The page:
The Guiding Outstanding and Accountable Leaders program graduated its first class Nov. 7. GOAL is a mentoring program designed to provide support to new and upcoming leaders. Participation was open to any WAPA employee whose duty station was within the Desert Southwest regional footprint and who was in their first role as a formal leader at WAPA, including supervisors, foremen and team leads.
GOAL began in February with daylong training and orientation. Mentors and mentees came together to establish a common understanding of mentoring, gain insight into how to most effectively communicate with each other and establish their areas of focus.
Nine months later, the mentors and mentees reflected on what they had discovered in their mentoring partnerships and provided feedback on ways to improve the program for next year.
This was followed by a graduation ceremony hosted by Senior Vice President Ron Moulton, who served as both GOAL’s senior sponsor and a mentor in the program. During the ceremony, participants shared their experiences.
“It was really helpful to bounce some ideas off my mentor and to have a support network to fall back on,” said mentee and Supervisory Environmental Protection Specialist Sean Berry.
“Sitting down together, problem solving, and working through issues has been helpful to me,” said mentor and Supervisory Power System Dispatcher Dan DeGracie.
As part of the ceremony, each participant received a certificate of recognition along with a customized, commemorative coffee mug designed by GOAL mentor and Vice President of Transmission Service Pete Heiman. Each mug was individualized with the participant’s name and a word cloud that uniquely describes them.
What is GOAL?
GOAL centers on a mentoring relationship in which a mentor—an experienced and trusted advisor—provides guidance and shares knowledge with a mentee.
Mentoring is a key component of leadership development. A mentoring program has the ability to advance relationships between layers of management and improve knowledge transfer.
As mentors, leadership supports employees at all levels to enhance connections up and down the hierarchy and provide opportunities for professional growth. Additionally, the benefits of a mentoring program align with WAPA’s core value of “Seek. Share. Partner,” as those employees who seek to have a mentoring partnership share in the growth of each other and WAPA.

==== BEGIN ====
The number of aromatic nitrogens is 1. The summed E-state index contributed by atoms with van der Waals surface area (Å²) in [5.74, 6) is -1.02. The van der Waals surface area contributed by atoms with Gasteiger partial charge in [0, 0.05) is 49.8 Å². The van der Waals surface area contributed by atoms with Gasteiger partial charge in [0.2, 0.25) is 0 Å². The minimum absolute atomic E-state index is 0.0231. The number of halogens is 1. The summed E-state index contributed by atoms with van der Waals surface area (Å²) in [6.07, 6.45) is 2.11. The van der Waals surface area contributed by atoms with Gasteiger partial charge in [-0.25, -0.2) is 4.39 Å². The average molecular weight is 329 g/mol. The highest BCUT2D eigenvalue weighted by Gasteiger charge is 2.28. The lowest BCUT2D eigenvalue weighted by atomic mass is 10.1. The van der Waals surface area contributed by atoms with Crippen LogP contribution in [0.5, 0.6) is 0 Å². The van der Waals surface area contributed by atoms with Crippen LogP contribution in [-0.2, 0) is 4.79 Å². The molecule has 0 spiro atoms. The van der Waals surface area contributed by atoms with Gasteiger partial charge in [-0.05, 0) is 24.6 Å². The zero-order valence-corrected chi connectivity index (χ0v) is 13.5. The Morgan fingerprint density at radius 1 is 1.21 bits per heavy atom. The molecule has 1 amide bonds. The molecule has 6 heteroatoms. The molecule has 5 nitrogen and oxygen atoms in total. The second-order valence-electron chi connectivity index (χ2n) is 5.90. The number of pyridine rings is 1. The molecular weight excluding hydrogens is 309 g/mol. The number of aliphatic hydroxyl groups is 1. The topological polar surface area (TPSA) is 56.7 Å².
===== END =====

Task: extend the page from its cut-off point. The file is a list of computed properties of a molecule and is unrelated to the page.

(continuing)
Mentoring is an important tool for professional growth. It benefits both the mentor and mentee in terms of learning, engagement and confidence.
“If you have the opportunity to teach something, then you know it better,” said DeGracie.
The GOAL program was created with exactly this perspective in mind.
What can we do now?
For employees stationed outside of DSW, WAPA has plans to develop an organizationwide mentoring program, expected to begin in fiscal year 2021. The WAPA-wide program will be open to every employee at all stages of their careers.
Acting Chief Strategy Officer Stacey Decker, who previously led WAPA’s Leadership Development Taskforce, said that the work that has gone into developing the GOAL program “will take us that much further along once the WAPA-wide program is ready to launch.”
Those who are eager to serve as a mentor or mentee sooner rather than later may work with someone as part of an informal mentoring partnership. Simply select someone who possesses something you would like to have—character, knowledge, experience, career, reputation or anything else—and share your goals with them. Ask them about serving as their mentee. If they agree, then you’ve got yourself a mentor … informally!
Financial Manager Ethel Redhair suggests employees be clear with themselves about what they would like to gain from having a mentor. “Pick someone you can aspire to,” she said. “Seek out those individuals that can help you grow.”
Whether formal or informal, having a mentor can be an important step in one’s career.
“These are strong relationships that go on for years and can bolster both your career and personal life,” Moulton concluded. “Mentor-mentee relationships are for life.”
Note: Fink is a management analyst.